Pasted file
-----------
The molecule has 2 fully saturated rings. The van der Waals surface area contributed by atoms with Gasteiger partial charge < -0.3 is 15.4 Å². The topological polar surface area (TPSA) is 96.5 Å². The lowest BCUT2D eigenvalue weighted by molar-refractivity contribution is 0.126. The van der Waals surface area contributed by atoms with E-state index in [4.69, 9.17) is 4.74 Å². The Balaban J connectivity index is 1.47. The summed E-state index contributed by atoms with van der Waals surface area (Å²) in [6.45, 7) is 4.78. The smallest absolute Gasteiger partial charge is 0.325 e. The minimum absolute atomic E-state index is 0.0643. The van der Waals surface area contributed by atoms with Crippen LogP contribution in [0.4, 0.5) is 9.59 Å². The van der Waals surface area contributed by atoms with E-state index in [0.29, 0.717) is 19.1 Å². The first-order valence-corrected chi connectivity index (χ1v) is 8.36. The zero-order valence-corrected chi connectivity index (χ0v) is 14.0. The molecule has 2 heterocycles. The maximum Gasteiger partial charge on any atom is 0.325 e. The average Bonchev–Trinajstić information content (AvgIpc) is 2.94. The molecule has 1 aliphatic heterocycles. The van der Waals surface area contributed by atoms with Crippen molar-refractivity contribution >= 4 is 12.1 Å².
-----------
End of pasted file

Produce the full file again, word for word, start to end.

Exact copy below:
The molecule has 2 fully saturated rings. The van der Waals surface area contributed by atoms with Gasteiger partial charge < -0.3 is 15.4 Å². The topological polar surface area (TPSA) is 96.5 Å². The lowest BCUT2D eigenvalue weighted by molar-refractivity contribution is 0.126. The van der Waals surface area contributed by atoms with E-state index in [4.69, 9.17) is 4.74 Å². The Balaban J connectivity index is 1.47. The summed E-state index contributed by atoms with van der Waals surface area (Å²) in [6.45, 7) is 4.78. The smallest absolute Gasteiger partial charge is 0.325 e. The minimum absolute atomic E-state index is 0.0643. The van der Waals surface area contributed by atoms with Crippen LogP contribution in [0.4, 0.5) is 9.59 Å². The van der Waals surface area contributed by atoms with E-state index in [0.29, 0.717) is 19.1 Å². The first-order valence-corrected chi connectivity index (χ1v) is 8.36. The zero-order valence-corrected chi connectivity index (χ0v) is 14.0. The molecule has 2 heterocycles. The maximum Gasteiger partial charge on any atom is 0.325 e. The average Bonchev–Trinajstić information content (AvgIpc) is 2.94. The molecule has 1 aliphatic heterocycles. The van der Waals surface area contributed by atoms with Crippen molar-refractivity contribution >= 4 is 12.1 Å².